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Obes Res. 2003 Sep;11(9):1065-71.

Maternal obesity and infant heart defects.

Author information

  • 1Division of Obstetrics and Gynaecology, Department of Molecular and Clinical Medicine, Faculty of Health Sciences, Linköping University, Linköping, Sweden. marie.cedergren@lio.se

Abstract

OBJECTIVE:

This study determined whether obese women have an increased risk of cardiovascular defects in their offspring compared with average weight women.

RESEARCH METHODS AND PROCEDURES:

In a case-control study, prospectively collected information was obtained from Swedish medical health registers. The study included 6,801 women who had infants with a cardiovascular defect and, as controls, all delivered women (N = 812,457) during the study period (1992 to 2001). Infants with chromosomal anomalies or whose mothers had pre-existing diabetes were excluded. Obesity was defined as BMI >29 kg/m(2), and morbid obesity was defined as BMI >35 kg/m(2). Comparisons were made with average weight women (BMI = 19.8 to 26 kg/m(2)).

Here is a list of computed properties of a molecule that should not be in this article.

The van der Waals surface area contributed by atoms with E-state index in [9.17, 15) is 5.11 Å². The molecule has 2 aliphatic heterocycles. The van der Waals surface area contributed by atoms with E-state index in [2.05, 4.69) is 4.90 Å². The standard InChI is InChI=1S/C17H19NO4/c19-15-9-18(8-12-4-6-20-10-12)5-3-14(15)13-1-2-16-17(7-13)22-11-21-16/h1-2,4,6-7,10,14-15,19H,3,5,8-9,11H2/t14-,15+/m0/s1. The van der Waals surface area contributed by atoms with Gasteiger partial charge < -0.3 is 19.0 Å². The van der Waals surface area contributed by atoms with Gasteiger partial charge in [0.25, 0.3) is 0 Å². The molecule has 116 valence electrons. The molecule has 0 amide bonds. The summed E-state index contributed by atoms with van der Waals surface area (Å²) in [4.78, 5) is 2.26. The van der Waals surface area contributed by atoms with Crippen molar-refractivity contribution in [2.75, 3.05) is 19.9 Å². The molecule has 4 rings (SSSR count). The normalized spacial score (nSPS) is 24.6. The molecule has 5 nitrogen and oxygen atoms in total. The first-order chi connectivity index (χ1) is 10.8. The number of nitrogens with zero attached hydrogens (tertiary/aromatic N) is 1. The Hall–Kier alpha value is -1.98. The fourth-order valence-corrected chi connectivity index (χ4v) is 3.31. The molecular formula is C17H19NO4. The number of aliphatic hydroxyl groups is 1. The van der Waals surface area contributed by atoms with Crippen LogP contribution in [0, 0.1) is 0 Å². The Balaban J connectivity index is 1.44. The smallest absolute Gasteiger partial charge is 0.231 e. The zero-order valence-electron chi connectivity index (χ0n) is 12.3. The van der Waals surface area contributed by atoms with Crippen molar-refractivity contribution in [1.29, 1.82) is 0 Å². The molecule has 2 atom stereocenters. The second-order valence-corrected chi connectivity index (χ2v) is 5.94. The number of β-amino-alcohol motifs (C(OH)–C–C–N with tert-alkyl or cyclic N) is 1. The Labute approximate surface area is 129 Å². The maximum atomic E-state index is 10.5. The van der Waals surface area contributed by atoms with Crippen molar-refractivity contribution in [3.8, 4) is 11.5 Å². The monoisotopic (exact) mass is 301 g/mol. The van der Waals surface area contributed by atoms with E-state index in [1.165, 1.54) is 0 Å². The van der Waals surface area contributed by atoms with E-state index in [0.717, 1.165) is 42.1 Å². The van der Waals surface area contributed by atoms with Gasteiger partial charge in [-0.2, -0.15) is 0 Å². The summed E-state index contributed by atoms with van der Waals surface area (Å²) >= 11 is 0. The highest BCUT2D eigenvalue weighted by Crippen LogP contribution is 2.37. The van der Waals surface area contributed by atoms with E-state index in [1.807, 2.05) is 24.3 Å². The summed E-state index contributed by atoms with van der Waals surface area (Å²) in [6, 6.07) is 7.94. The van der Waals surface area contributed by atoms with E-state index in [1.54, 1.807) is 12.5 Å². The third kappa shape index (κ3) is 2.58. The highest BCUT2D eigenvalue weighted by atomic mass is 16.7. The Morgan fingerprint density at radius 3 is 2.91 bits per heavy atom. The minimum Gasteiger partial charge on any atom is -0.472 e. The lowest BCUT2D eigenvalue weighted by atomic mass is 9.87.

RESULTS:

In the group of obese mothers, there was an increased risk for cardiovascular defects compared with the average weight mothers [adjusted odds ratio (OR) = 1.18; 95% CI, 1.09 to 1.27], which was slightly more pronounced for the severe types of cardiovascular defects (adjusted OR = 1.23; 95% CI, 1.05 to 1.44). With morbid obesity, the OR for cardiovascular defects was 1.40 (95% CI, 1.22 to 1.64), and for severe cardiovascular defects, the OR was 1.69 (95% CI, 1.27 to 2.26). There was an increased risk for all specific defects studied among the obese women, but only ventricular septal defects and atrial septal defects reached statistical significance.

DISCUSSION:

In this sample, a positive association was found between maternal obesity in early pregnancy and congenital heart defects in the offspring. A suggested explanation is undetected type 2 diabetes in early pregnancy, but other explanations may exist.

PMID:
12972676
[PubMed - indexed for MEDLINE]
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